It’s hard to believe my grandfather’s grandfather was born almost two centuries ago. This week is the 196th anniversary of the birth of my 2nd great-grandfather, Peder Malum. Peder was born in Oyer, Oppland, Norway, in 1824, to Arne and Marit Hovren Mahlum, and died in Kamrar, Iowa, United States, in 1900.
As the nation wrestles with the COVID-19 pandemic, I’ve been thinking about my ancestors even more than usual. Illness and death that could have been avoided in our current era are something every family historian wrestles with when looking at a death record, given the less developed systems of medicine available to our ancestors and the occasional epidemic claiming multiple lives. The current crisis has been truly humbling that regard … almost like a glimpse into an earlier time. Nevertheless, Peder Malum is one ancestor who seems to have defied the odds of his era by living to the then-advanced age of 76.
Peder married Christina Roening in Norway in a year unknown to me. He moved south to the village of Faeberg, just north of Lillehammer, where his daughter Petra, my great-grandmother and presumably Peder’s namesake, was born in 1867.
Peder and Christina migrated with their family, which eventually included four children, to the United States in the mid 1870s. The family is believed to have arrived first on the coast of Quebec, and by some accounts, first made their way to Chicago by water and rail, before arriving in Iowa. Peder’s first days in Iowa were spent in Linn County. The 1880 U.S. Census places him in Monroe township, just northwest of Cedar Rapids.
By 1885, Peder had settled with his family in the central Iowa town of Kamrar, in Hamilton County, and this is where he would farm and live for the remainder of his life. Peder helped to organize the local Lutheran cemetery, where his own grave is now located. I’ve visited this country cemetery twice. It is a lovely and peaceful little place surrounded by farmland. The family seems to have moved between the Lutheran and Methodist denominations, and at the time of his death Peder belonged to the Methodist Episcopal Church.
I obviously never knew Peder. The first of his descendants who was known to me was his grandson, my grandfather, Carl Hendrickson. For that reason, I’ll let Peder’s obituary in the Webster City Tribune of April 13, 1900, tell his story:
“The death of Peter Malum last Wednesday near Kamrar, Iowa, was indeed a sudden and unexpected blow to family, friends and neighbors. He was an old man, beloved by all who knew him; hale and hearty, apparently, but like a wise man, prepared for the future while well, by getting a heart knowledge of the Great Savior of men.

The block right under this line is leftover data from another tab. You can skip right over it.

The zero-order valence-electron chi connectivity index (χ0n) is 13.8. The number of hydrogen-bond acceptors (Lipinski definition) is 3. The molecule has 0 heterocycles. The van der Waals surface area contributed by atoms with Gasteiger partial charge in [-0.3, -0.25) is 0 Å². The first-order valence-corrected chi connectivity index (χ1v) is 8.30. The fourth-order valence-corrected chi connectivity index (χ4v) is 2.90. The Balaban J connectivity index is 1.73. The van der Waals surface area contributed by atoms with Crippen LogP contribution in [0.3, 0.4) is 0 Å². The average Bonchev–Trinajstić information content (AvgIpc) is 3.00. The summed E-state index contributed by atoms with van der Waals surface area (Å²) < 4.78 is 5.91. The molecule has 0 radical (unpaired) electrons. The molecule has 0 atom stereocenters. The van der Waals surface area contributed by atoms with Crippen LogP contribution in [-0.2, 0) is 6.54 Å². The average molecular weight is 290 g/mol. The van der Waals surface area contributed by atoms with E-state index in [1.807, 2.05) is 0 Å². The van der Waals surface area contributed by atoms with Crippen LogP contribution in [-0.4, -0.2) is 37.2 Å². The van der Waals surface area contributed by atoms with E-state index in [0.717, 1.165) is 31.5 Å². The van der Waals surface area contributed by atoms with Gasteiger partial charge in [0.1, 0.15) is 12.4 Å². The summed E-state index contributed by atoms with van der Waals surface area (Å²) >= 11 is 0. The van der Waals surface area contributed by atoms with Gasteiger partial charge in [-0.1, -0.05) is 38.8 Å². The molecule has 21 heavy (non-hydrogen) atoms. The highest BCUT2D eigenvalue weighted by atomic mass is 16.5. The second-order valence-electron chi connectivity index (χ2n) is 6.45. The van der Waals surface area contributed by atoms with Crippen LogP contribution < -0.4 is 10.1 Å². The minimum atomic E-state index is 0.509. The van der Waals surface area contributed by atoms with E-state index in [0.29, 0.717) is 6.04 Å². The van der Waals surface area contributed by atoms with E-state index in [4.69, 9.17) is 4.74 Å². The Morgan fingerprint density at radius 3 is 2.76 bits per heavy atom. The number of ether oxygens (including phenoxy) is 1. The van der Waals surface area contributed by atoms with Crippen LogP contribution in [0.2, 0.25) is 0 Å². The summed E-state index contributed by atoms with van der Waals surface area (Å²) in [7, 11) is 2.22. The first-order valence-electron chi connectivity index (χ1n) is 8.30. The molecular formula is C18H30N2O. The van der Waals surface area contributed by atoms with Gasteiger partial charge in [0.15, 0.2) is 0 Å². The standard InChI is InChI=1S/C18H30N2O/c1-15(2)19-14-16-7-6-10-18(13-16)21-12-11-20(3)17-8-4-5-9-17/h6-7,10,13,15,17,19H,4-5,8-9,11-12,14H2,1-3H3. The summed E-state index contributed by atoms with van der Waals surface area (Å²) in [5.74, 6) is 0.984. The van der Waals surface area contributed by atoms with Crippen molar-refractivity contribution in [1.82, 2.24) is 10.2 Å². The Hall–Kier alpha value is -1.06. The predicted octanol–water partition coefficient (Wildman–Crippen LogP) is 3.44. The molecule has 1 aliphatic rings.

He left his home Wednesday morning, telling his daughter, Mrs. Hendrickson, with whom he lived, that as he felt unusually well, he would walk over to Kamrar. He had gone nearly the entire distance of two miles when he stopped at a friend’s home and chatted for a few moments, in his light, lively manner and took luncheon, when suddenly, as he was about to leave, he fell dead. His death was caused by heart disease, and though sudden, was easy.
“Peter Malum was born in Norway, in 1824; came to this country in 1872, and settled in Linn County, Iowa. In 1882 he removed to Hamilton County, where he has since lived.
“At the time of his death he was a member of the M. E. Church, of Kamrar, and was always considered a good, faithful Christian man. The funeral took place Friday at 2 p.m., and was conducted by his pastor, Rev. E.S. Benjamin. He was buried in the Lutheran cemetery, four miles south of Kamrar. His daughters, two of whom reside near Kamrar, and one near Thornton, Iowa, and his son of Des Moines, were present at the funeral. Besides his immediate relations, Mr. Malum left a large circle of friends who will sincerely mourn his death.
“His daughters and son have lost a good Christian father, but their loss is only temporary. Their ultimate gain is eternal. The sympathy of the whole neighborhood goes out to these in our midst who weep. May God bless them, and may they receive divine sympathy from on high, so freely offered to them and to all who mourn.”
He sounds like someone I could have learned from and would have enjoyed knowing. Rest in perfect peace, Peder Malum. And happy 196th birthday.